Maidan Nezalezhnosti, which translates into “Independence Square” has not only been the location for the 2014 uprising against the Ukrainian government which was ultimately billed the “Maidan revolution” in many publications, but it had been in the center of political rallies and it is also frequently used for large public events. Even before the 2014 “Euromaidan” revolution took place here, ultimately escalating into a bloodbath and followed by the war in Eastern Ukraine, the square had been the center place of the so-called “Orange Revolution” of 2004 and a student revolution in 1989.
From the middle of the 19th century on, the area where the square is located had been home to fixed structures. In one of these, Ukrainian national writer Taras Shevchenko made his home for a while. Soon thereafter, the general area developed into Kiev’s central district and in 1876, the city parliament opened a new building at the square, which was later destroyed in World War II, along with large parts of the square itself. After being known as “Duma Square” in that time, the name changed to “Soviet Square” in 1919 and to “Kalinin Square” in 1935. Today’s name was bestowed upon it after Ukraine’s independence in 1991. At around the same time, an extensive shopping mall was constructed under the square. There are today a supermarket and several other stores below the ground, as well as the access to the Metro station.
Above ground, next to a number of makeshift memorials to victims of the battles at Euromaidan in 2014, visitors will find several notable buildings. On one side, the view is dominated by the massive Stalinist style Kyiv main post office, opened in 1957. The building also hosts a postal history museum. Across the square, the Trade Union Building stands, which was constructed from 1975 to 1980. This is a remarkable structure, as it became the central headquarter of the otherwise little-organized Euromaidan movement in December 2013. Activists came here to rest, sleep, eat and to exchange information. On February 18, 2014, at the height of the clashes between police forces and demonstrators on Maidan, the building burned out completely, with may people saying the police set the fire to the building. As of early 2015, the facades of the burnt-out building facing Maidan and Khreshchatyk are entirely covered by large canvas screens with the words “Glory to Ukraine” printed on them.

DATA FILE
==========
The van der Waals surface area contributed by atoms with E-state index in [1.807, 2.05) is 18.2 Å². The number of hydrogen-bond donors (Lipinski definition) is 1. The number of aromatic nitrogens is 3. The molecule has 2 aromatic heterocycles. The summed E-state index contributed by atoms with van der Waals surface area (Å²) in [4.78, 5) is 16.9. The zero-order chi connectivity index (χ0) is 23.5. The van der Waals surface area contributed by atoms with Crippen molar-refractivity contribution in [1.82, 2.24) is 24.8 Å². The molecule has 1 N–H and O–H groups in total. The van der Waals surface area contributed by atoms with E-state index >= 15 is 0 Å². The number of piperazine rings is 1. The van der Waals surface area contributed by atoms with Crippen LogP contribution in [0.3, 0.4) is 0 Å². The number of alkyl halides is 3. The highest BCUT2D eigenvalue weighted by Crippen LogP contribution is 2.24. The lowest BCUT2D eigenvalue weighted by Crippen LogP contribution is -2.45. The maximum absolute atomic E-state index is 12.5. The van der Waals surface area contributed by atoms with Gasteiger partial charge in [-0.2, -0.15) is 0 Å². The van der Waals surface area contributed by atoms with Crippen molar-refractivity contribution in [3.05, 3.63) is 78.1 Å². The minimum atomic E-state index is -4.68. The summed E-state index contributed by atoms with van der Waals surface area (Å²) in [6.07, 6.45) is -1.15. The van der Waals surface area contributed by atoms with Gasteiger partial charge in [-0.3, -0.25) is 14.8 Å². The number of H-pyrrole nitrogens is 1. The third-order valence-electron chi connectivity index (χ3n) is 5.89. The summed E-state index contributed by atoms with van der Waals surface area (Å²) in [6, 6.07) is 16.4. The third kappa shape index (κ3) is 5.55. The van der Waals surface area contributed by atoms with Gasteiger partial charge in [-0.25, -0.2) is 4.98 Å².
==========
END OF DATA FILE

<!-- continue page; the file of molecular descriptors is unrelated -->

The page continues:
Completing the northern half of the plaza are the Lach Gates, a monument erected in 2001. The location of the monument that is topped by a bronze sculpture of archangel Michael is the place where one of three medieval Kyiv’s town fortification gates once stood, marking the path to the Kiev Monastery of the Caves (Pechersk Lavra). The monument was designed by Ukrainian sculptor Anatolyi Kushch, who was also responsible for creating the fountain of the founders of the city and the Independence monument, both of which can also be found on Maidan.
Across the street from Trade Union Buidling and Post Office, the Hotel Ukrayina dominates the southern side of the plaza. The hotel’s construction had been finished in 1961. The building was designed to meet two purposes: It was supposed to complement the architectural composition of the area by acting as a counterbalance to the opposite side and it was intended to fulfill the position of a landmark hotel for the Soviet Union. Fittingly, it was opened under the name “Hotel Moscow” and was renamed after Ukrainian independence. The hotel, which is state-owned, stands on historic ground as its location was occupied by the Ginzburg apartment house before World War II, then the highest building in the Soviet Union. Notably, rooms at the Hotel Ukrayina are often booked by TV stations from around the world, as the 21-floors building offers great views of the central city area. Right around the corner from the building is the Kiev Conservatory, the country’s National Music Academy.
In front of the hotel, the Independence Monument was the main element of the square’s reconstruction in 2001. In that year, marking the 10th anniversary of Ukrainian independence, the monument took the place of the sculpture in honor of the October revolution that had been standing there until 1991. In total, the monument is 63 meters tall, with the elegant white column measuring 38 meters. It is equipped with a tuned mass damper to prevent it from swaying from vibrations. Atop the monument, a bronze sculpture depicts Berehynya, a female figure in slavic mythology, wearing traditional Ukrainian clothes.